The reading world is divided into those who love fiction and those who can’t see beyond non-fiction. And it is often difficult to persuade one to try the other. This librarian too was happy in her world of fiction until she was challenged to step into the other side. In her journey of exploring non-fiction she surprisingly realized that there is very little to differentiate fiction and non-fiction.
How can collaborations across the school community enhance a school’s library program? First, a school library must reflect the active presence of children. Second, the collection of books must be curated keeping the students interests, needs and requests. Sharing a non-judgmental environment also helps students take ownership for the library. Here are some more tips on how students themselves can team up and make the library a more cheerful space.
All of us read and enjoy storybooks. But how many of us try and find out more about the authors of the books we read? A short library course on how knowing the author helps us understand their stories better opened this educator’s eyes to a whole new experience of reading books.
This article traces the journey of a school library. Though it was a place that had books and resources in abundance, it was sorely under-utilized with the odd teacher coming in to borrow a subject-related textbook, and perhaps attend staff meetings. With a lot of time, effort and constant review, the library has now transformed into a place that is buzzing with people – students, teachers and parents. Alluring displays and unorthodox collection of books has changed this into a joyful learning centre.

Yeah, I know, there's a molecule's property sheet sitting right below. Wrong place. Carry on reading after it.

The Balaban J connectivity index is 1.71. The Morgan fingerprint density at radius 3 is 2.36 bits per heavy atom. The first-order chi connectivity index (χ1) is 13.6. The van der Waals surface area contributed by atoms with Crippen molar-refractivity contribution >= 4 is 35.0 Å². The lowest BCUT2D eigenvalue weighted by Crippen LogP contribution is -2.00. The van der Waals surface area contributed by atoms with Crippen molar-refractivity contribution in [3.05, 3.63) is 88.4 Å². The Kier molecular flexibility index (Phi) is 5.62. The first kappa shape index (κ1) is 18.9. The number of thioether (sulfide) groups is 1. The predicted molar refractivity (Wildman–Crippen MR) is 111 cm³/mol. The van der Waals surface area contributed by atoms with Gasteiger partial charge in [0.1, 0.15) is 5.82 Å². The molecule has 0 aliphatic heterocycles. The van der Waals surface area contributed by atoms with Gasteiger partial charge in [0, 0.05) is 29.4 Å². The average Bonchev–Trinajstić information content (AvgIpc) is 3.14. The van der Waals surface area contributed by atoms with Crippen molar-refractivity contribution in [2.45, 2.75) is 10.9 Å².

How can children be made to engage with books and reading? What kind of books do children like to read? Is there a process to the selection and collection of books? The author describes her journey of engagement with children and what she learnt.
Books behind closed shelves and cupboards, beyond the reach of those who need them, don’t make a library. A library must be inviting, accessible and open to the needs of its users and it is this desire that led the author to successfully experiment with classroom libraries.
In our series of writings which share the work of library educators, the focus this time is on an educator’s journey in a small Tibetan school in Karnataka and how she managed to engage parents and the community to develop an interest in library practices and learning.
If a library is to become popular among its users, no matter how young, a bond has to form between the two. Facilitators of this school, on an island in Assam, involved their primary class students in setting-up the school library, formulating rules and deciding on activities for the library. In the process the young students ended up building an everlasting bond with their school library.
The role of a library educator is not merely to give access to books, but also to nurture children’s socio-emotional and cognitive growth. The article highlights the author’s experiences of how a library can address the emotional needs of all children, including those who are ‘at risk’ or/and are from marginalized communities.